Press Editorial

December 6, 2011

By Staff

Initiative process needs reform

The state’s initiative process has turned Washington special-interest groups into children making up a Christmas list. Initiative creators come up with one pricey item after another that they want — or fees and taxes they want to go away — with little concern for the financial impacts.

In recent years, voters have decided that the Legislature needs a supermajority to raise taxes — essentially taking that option off the table.

If the initiative process is here to stay, one vital change should be made. All ballot language must include the financial impact.

Since 2000, we, the voting people, have decided that teachers need to be paid more, class sizes need to be lower, we don’t want to pay license tab fees of more than $30, we won’t pony up an extra couple of pennies for tax on a candy bar or bottle of water, and the latest, that people who provide care for senior citizens or the disabled should receive more training.

They are, generally, worthy ideas. Who is against lower taxes, smaller class sizes, cheaper candy or more training for Grandma’s caretaker?

Nowhere in any of these initiatives does it mention the cost. With a tax hike off the Legislature’s table, mandating more money for one program means taking it from somewhere else.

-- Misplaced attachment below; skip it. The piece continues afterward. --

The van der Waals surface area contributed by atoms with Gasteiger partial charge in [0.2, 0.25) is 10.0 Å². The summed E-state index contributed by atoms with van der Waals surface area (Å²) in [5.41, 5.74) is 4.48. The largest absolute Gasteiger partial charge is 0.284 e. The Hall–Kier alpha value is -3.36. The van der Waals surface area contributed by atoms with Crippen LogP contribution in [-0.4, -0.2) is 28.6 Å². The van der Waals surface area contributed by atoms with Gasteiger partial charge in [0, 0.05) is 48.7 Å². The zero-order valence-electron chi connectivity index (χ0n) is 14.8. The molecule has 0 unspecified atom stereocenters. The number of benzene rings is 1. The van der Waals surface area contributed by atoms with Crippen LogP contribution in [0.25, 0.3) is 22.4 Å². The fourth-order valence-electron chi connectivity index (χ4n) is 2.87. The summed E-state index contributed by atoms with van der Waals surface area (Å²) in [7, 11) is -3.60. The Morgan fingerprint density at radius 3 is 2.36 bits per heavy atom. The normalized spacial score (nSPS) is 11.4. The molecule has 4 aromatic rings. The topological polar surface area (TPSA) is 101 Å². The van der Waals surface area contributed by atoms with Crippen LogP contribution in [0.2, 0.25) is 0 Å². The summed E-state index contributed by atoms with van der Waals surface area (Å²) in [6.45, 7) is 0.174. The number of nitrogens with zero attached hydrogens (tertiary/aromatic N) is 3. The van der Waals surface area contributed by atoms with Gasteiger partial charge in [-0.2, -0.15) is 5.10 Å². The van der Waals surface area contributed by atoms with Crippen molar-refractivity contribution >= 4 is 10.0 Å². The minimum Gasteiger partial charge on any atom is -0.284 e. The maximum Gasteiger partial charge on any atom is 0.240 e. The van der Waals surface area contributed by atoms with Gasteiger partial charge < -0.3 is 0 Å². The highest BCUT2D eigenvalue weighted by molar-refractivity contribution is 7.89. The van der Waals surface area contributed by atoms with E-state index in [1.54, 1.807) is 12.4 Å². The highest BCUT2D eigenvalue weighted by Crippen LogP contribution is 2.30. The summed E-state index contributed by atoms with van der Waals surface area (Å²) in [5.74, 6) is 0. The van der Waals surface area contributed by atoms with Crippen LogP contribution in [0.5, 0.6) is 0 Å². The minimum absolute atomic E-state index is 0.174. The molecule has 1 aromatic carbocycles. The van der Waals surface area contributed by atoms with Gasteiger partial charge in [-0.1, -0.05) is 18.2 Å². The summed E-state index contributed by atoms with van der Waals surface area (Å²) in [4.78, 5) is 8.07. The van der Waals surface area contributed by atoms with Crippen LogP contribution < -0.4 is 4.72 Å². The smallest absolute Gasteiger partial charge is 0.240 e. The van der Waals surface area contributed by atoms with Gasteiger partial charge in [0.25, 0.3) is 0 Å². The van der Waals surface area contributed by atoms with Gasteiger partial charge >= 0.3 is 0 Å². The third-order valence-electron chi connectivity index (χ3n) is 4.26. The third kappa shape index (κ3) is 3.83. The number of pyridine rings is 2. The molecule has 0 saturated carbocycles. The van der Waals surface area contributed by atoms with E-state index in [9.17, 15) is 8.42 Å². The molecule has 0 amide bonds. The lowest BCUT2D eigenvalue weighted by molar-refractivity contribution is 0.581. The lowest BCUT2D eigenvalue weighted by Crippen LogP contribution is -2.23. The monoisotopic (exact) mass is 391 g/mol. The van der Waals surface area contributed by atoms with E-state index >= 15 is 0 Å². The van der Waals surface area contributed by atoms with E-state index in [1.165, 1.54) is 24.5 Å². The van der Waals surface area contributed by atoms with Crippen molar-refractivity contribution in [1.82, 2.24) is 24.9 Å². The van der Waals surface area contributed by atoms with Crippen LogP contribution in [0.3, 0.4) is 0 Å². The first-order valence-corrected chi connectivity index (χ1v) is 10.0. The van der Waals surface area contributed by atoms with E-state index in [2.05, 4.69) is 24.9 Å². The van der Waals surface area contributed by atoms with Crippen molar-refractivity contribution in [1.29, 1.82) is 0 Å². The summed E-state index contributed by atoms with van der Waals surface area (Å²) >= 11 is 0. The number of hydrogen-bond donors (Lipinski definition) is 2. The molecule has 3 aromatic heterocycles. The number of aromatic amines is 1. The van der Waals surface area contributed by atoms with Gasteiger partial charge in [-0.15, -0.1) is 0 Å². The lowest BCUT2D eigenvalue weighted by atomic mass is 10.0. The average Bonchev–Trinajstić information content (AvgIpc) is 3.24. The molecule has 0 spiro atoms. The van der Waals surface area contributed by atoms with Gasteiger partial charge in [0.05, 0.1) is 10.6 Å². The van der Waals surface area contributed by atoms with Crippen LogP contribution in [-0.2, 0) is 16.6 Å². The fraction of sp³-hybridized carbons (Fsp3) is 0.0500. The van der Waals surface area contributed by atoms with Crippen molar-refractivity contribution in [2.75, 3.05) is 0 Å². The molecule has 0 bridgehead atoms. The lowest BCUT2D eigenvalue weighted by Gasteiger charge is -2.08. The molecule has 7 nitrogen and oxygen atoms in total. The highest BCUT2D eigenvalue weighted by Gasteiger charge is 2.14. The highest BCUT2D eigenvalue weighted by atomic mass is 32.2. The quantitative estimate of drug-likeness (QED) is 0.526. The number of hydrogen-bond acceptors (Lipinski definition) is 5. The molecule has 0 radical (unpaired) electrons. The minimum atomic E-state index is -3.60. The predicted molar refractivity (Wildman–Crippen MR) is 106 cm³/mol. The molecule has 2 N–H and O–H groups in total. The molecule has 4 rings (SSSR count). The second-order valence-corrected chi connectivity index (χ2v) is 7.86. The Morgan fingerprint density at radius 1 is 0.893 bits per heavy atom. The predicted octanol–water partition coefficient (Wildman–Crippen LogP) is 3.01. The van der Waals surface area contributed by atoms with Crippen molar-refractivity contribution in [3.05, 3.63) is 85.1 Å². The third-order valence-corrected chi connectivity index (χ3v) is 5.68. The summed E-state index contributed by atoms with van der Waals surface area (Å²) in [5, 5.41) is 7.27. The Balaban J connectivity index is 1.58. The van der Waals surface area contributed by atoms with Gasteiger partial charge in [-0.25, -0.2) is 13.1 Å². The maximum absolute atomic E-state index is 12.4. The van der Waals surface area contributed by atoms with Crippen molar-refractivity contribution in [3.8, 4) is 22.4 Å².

The fix for this is simple. Any initiative should state explicitly what the impact is to state or local budgets. These explanations should be both in the text of the initiative and in the voter’s guide.

Material backing up the presented facts must be presented to the Secretary of State for verification before the initiative goes on the ballot. Further, a summary of the financial impact, verified by a budgeting agency, must be included in the voter’s guide summary, both pro and con.

For too long, Washington voters have used the initiative process as a way to dream up and implement nice-sounding ideas completely detached from the reality of paying for them. If initiators truly believe in their ballot proposal, they should have to do the financial homework and present it to the voters.

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